Thursday, August 15, 2019

Computers in the Workplace

I work for a natural gas company. When I came to work here, I was surprised to learn that local natural gas providers are transportation companies. We build and maintain infrastructure for transporting gas from our national provider to each of our customers. We bill for the amount of gas used, yet do not sell the gas itself. Technically, we charge for the transportation of natural gas. Computers are integral to the way we do business.

We depend on computers at every level of our business. Every employee is computer literate, with skills ranging from minimal (login, mouse/keyboard, enter data) to expert (computer-assisted design, geographical mapping, call center, help desk, cybersecurity). I think every large company will have a similar structure, and all employees have to be minimally skilled on a computer. Since I am most familiar with employee roles in my department, I will discuss the functions of computers in my department.

My department is technical services.
  • Measurement Technicians maintain our distribution pipelines. They document their daily activities on a Panasonic Toughbook using a custom application written to comply with the Department of Transportation guidelines. A measurement technician must have at least minimal computer skills.
  • Measurement Specialists have the same skillset as technicians, but also install and monitor remote telemetry using applications that communicate with electronic instruments. They need to understand serial port communications and CDMA modems. A measurement specialist has intermediate computer skills.
  • Communication Specialists program and electronic repair instruments, interrogate instruments for recorded data and maintain archives of distribution system performance. A communication specialist has expert computer skills.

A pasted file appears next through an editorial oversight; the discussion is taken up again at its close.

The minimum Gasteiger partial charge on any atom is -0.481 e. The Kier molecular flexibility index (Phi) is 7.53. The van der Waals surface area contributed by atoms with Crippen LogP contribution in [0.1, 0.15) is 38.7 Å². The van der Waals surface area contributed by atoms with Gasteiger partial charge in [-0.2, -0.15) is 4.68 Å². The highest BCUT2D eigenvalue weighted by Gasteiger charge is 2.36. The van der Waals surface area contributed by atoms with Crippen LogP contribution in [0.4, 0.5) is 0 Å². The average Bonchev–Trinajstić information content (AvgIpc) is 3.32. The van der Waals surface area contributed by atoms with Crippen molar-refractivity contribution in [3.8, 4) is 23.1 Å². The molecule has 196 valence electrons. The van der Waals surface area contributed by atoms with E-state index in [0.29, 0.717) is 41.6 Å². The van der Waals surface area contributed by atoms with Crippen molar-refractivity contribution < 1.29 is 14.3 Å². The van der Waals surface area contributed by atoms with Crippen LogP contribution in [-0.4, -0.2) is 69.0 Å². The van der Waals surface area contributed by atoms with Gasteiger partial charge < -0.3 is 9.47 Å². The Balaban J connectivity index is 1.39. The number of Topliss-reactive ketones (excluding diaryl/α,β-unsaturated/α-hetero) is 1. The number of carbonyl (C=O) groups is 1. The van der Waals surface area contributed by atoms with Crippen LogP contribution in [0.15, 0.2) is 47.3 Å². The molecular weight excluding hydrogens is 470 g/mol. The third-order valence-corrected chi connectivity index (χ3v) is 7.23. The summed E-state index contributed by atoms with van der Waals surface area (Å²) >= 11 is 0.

In the last five years, the technology my company uses changed from 2G to 3G and is now moving toward 4G communications for our mobile workforce computers, telemetry modems, and GPS fleet tracking. Last year we upgraded all phones from the flip-style to iPhones - more computers.

In the next ten years, tablets will replace most Toughbooks. Apps on those tablets will replace the DOS-based compliance applications now running on Toughbooks. A small percentage of the workforce will still require a Toughbook for fieldwork on instruments that have serial communications (our instruments have a long lifecycle). Next-generation mobile radio systems will incorporate smartphone features for a private communication network we can count on in the event of a large scale disaster. The radio system will also support data transfer for telemetry sites removing the need to depend on a cell provider.

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